The Garden Muse — The Poppy a Symbol of Remembrance

Published 3:00 pm Friday, May 20, 2022

Getting your Trinity Audio player ready...

The Poppy originally linked to Armistice Day, November 11, now referred to as Veterans Day, had its popularity as a symbol of solemn remembrance reinvigorated in the landscape of the First World War.

Friday, May 27, is National Poppy Day in the U.S. The American Legion requested Congress to designate the Friday before Memorial Day as National Poppy Day to pay tribute to the fallen veterans, living service men/women and their families. National Poppy Day has been an active program since 1924 and the American Legion continues to distribute poppies on this day as a reminder of the many sacrifices made by past and present military service members and their families.

As described in the poem ‘In Flanders Fields’ by John McCrae the poppies did indeed grow en masse in Northern France and Belgian Flanders. Flanders Fields was a major battle theatre on the western front from 1914-1918. To put the enormity into perspective; a million soldiers from over fifty countries were wounded, missing, or killed in action/buried there. The continual bombardment of World War I destroyed entire cities and villages. The poppies sprung forth from the disturbed ground and rubble most likely due to the lime in the fragmented masonry that served as fertilizer and a byproduct of nitrogen from the explosives.

The Poppy’s symbolism dates back in history far before WWI and WWII. Homer in The Iliad likens the “full blown poppy, overarched with rain, sinking to the ground” to the death of a trojan prince. Poppies were also depicted in decoration on jewelry and furniture found in Tutankhamun’s tomb.

Until recently, I believed that here in the U.S. poppies could only by grown by propagating commercial seed. I was delighted to learned that there does exist what I am referring to as ‘wild poppies’ right here in Lunenburg County. Papaver rhoes and Papaver dubium. Both listed below are not native to the U.S. and technically are not wildflowers in the U.S. they both were introduced by seed and opportunistically re-seed when conditions are optimum.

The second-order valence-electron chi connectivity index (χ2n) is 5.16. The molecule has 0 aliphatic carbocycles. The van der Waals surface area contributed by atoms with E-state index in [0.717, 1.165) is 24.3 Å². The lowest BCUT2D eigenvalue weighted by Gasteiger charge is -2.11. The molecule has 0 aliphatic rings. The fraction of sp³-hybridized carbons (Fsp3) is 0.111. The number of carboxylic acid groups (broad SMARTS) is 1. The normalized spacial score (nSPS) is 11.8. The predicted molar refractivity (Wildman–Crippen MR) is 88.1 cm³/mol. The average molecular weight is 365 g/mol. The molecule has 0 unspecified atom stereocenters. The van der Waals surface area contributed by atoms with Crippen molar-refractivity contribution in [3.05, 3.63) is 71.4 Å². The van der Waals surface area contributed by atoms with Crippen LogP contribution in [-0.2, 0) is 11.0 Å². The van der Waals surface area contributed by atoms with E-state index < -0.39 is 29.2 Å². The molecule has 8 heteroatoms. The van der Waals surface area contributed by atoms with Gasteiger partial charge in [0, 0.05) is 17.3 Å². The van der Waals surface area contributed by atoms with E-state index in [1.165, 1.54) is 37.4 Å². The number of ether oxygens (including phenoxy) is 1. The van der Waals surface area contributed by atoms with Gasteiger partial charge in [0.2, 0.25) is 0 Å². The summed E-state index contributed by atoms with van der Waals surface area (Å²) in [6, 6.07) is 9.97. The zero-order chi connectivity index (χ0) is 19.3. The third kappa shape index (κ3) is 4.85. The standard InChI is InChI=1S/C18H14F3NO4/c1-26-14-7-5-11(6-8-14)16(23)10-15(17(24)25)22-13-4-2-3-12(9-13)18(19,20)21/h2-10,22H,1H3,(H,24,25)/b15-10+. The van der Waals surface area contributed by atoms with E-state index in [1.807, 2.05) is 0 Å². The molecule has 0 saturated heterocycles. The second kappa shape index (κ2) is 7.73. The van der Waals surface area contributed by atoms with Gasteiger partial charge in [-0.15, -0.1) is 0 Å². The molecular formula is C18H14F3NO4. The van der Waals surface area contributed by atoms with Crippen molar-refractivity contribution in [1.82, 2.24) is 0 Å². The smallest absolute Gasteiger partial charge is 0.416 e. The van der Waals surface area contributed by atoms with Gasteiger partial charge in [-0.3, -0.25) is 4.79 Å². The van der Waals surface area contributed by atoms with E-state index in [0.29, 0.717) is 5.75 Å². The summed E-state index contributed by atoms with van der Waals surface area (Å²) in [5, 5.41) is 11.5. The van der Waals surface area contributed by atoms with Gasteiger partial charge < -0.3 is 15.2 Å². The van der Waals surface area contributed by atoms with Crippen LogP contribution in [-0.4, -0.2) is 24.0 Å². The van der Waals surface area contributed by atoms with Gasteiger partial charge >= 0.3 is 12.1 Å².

Papaver rhoes, red in color with a black spot at the flower base is also known as the common poppy, corn poppy, corn rose, field poppy, red poppy, and Flanders poppy. It is an annual herbaceous species often found in agricultural fields before herbicides became widely used. It is widely known as an agricultural weed by the Commonwealth of Nations. This poppy is grown in gardens and frequently found in “wildflower mix” seed packets.

Papaver dubium, light red to orange color commonly without a black spot at the base of the flower is also known as long-headed poppy and blindeyes. An annual species that prefers sandy soil and little lime. It is widespread throughout Europe and is now an introduction in the U.S. and elsewhere.

If you look closely at the right time of year both varieties can be found in agricultural areas along farmers fields and roadside ditches. My friend Lisa proved to me last week that this in fact is true!

The Beautiful poppy has a long and storied history. Please wear a red poppy on Friday, May 27 in remembrance of the fallen and hope for a peaceful future.

Dawn Conrad is a Virginia Cooperative Extension Master Gardener, Herbal enthusiast, Writer and Fiber Artist. She can be contacted at